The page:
Efficacy of amantadine on behavioural problems due to acquired brain injury: A systematic review

B. J. ter Mors*, A. P. M. Backx, P. Spauwen, R. W. H. M. Ponds, P. N. van Harten, C. M. van Heugten

*Corresponding author for this work

Research output: Contribution to journalReview articleAcademicpeer-review

Abstract

Objectives: To systematically review literature on efficacy of amantadine on behavior (irritability/aggression/agitation, emotional lability, apathy, impairment of executive functioning), participation, quality-of-life (QoL), and safety, in patients with acquired brain injury (ABI). Amantadine is widely used clinically, so comprehensive information on efficacy, participation, QoL and safety is relevant. Methods: We used PRISMA Guidelines. We searched PubMed/EMBASE/CINAHL (last search 28–8-2018) Two independent reviewers performed selection and data-extraction. Quality of studies was assessed, using CONSORT and Quality Assessment Tool for Quantitative Studies (QATFQS). Results: Eleven out of 500 studies were included. Of five RCTs, two reported significant effects on irritability/aggression, and one no effect. One RCT on cognition no effect. One prospective cohort study showed a significant effect on executive functioning. One retrospective study was inconclusive. One single-case experimental design (SCED) study reported significant effect on apathy and three case-reports indicated effects on behavior. QoL and societal participation were not measured. No safety issues emerged. Conclusion: Amantadine may be efficacious on irritability and aggression after ABI. Amantadine is a safe drug in the presence of adequate creatinine clearance. Future studies should use designs, suitable for the heterogeneous ABI population, like randomized SCEDs, and should include the effect on societal participation and QoL.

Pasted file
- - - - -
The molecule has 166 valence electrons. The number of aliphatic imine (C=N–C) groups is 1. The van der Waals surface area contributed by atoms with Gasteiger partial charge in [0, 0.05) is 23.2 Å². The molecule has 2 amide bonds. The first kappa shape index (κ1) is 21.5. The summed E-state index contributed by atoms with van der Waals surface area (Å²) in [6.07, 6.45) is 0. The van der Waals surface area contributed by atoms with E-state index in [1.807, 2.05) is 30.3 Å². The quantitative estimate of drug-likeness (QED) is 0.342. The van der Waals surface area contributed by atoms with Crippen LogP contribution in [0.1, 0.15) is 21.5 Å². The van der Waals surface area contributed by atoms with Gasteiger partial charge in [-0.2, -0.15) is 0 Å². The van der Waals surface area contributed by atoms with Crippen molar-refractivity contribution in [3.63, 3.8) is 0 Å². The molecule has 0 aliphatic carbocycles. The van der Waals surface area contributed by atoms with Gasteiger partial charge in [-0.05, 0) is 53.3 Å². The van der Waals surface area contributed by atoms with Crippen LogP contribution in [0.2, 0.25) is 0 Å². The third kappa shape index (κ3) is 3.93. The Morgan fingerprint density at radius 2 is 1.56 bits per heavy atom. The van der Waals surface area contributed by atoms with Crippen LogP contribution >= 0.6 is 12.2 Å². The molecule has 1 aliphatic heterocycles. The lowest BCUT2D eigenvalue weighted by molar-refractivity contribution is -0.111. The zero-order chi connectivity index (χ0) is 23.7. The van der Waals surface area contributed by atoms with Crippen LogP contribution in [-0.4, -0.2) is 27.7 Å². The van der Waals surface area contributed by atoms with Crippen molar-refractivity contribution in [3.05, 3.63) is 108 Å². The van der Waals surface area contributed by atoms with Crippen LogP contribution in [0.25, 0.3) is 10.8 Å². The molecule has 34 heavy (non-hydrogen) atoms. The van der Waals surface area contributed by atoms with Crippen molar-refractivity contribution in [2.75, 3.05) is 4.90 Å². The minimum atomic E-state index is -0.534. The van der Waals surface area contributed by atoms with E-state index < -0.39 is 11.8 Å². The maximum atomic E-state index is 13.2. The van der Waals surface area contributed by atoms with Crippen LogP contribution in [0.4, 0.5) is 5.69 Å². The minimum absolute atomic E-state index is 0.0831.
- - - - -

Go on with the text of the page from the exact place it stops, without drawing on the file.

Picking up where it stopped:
Original languageEnglish
Pages (from-to)1137-1150
JournalBrain Injury
Volume33
Issue number9
DOIs
Publication statusPublished - 29 Jul 2019
Externally publishedYes

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